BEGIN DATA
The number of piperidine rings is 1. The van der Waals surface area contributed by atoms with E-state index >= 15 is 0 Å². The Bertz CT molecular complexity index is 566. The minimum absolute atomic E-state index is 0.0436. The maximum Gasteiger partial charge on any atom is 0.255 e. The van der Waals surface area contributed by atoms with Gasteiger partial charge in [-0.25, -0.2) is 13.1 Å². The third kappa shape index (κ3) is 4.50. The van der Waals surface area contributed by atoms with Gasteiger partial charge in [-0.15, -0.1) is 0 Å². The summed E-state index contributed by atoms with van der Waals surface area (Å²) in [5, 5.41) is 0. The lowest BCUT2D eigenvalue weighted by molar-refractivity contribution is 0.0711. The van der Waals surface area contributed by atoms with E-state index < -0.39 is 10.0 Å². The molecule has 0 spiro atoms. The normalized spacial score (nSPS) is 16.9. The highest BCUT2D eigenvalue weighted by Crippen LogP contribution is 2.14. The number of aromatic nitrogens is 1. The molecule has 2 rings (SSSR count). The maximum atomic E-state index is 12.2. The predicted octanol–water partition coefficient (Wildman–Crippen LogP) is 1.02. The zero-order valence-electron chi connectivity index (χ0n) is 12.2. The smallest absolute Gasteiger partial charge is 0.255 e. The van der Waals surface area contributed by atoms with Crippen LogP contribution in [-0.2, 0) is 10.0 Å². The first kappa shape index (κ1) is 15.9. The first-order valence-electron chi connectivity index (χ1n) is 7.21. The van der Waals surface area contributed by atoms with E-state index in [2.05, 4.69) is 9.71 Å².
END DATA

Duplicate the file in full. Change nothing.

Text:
The number of piperidine rings is 1. The van der Waals surface area contributed by atoms with E-state index >= 15 is 0 Å². The Bertz CT molecular complexity index is 566. The minimum absolute atomic E-state index is 0.0436. The maximum Gasteiger partial charge on any atom is 0.255 e. The van der Waals surface area contributed by atoms with Gasteiger partial charge in [-0.25, -0.2) is 13.1 Å². The third kappa shape index (κ3) is 4.50. The van der Waals surface area contributed by atoms with Gasteiger partial charge in [-0.15, -0.1) is 0 Å². The summed E-state index contributed by atoms with van der Waals surface area (Å²) in [5, 5.41) is 0. The lowest BCUT2D eigenvalue weighted by molar-refractivity contribution is 0.0711. The van der Waals surface area contributed by atoms with E-state index < -0.39 is 10.0 Å². The molecule has 0 spiro atoms. The normalized spacial score (nSPS) is 16.9. The highest BCUT2D eigenvalue weighted by Crippen LogP contribution is 2.14. The number of aromatic nitrogens is 1. The molecule has 2 rings (SSSR count). The maximum atomic E-state index is 12.2. The predicted octanol–water partition coefficient (Wildman–Crippen LogP) is 1.02. The zero-order valence-electron chi connectivity index (χ0n) is 12.2. The smallest absolute Gasteiger partial charge is 0.255 e. The van der Waals surface area contributed by atoms with Crippen LogP contribution in [-0.2, 0) is 10.0 Å². The first kappa shape index (κ1) is 15.9. The first-order valence-electron chi connectivity index (χ1n) is 7.21. The van der Waals surface area contributed by atoms with E-state index in [2.05, 4.69) is 9.71 Å².